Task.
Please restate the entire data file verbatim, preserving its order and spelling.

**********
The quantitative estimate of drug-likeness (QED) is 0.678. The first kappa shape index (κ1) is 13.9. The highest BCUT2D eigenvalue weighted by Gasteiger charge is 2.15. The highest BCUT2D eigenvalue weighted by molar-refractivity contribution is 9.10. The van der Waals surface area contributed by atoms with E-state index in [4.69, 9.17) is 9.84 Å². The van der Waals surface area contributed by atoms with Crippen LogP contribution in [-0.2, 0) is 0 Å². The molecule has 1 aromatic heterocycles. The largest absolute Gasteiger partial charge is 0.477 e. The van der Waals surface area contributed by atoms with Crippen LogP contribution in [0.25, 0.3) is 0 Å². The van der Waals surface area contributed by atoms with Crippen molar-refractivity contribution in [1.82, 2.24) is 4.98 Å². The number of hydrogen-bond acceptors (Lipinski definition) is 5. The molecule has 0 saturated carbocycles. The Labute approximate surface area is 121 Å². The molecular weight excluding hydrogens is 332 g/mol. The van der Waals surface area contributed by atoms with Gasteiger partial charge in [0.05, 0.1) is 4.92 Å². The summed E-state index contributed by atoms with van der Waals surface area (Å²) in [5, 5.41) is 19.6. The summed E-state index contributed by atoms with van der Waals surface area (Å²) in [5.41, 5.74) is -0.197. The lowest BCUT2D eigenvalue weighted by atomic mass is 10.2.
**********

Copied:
The quantitative estimate of drug-likeness (QED) is 0.678. The first kappa shape index (κ1) is 13.9. The highest BCUT2D eigenvalue weighted by Gasteiger charge is 2.15. The highest BCUT2D eigenvalue weighted by molar-refractivity contribution is 9.10. The van der Waals surface area contributed by atoms with E-state index in [4.69, 9.17) is 9.84 Å². The van der Waals surface area contributed by atoms with Crippen LogP contribution in [-0.2, 0) is 0 Å². The molecule has 1 aromatic heterocycles. The largest absolute Gasteiger partial charge is 0.477 e. The van der Waals surface area contributed by atoms with Crippen LogP contribution in [0.25, 0.3) is 0 Å². The van der Waals surface area contributed by atoms with Crippen molar-refractivity contribution in [1.82, 2.24) is 4.98 Å². The number of hydrogen-bond acceptors (Lipinski definition) is 5. The molecule has 0 saturated carbocycles. The Labute approximate surface area is 121 Å². The molecular weight excluding hydrogens is 332 g/mol. The van der Waals surface area contributed by atoms with Gasteiger partial charge in [0.05, 0.1) is 4.92 Å². The summed E-state index contributed by atoms with van der Waals surface area (Å²) in [5, 5.41) is 19.6. The summed E-state index contributed by atoms with van der Waals surface area (Å²) in [5.41, 5.74) is -0.197. The lowest BCUT2D eigenvalue weighted by atomic mass is 10.2.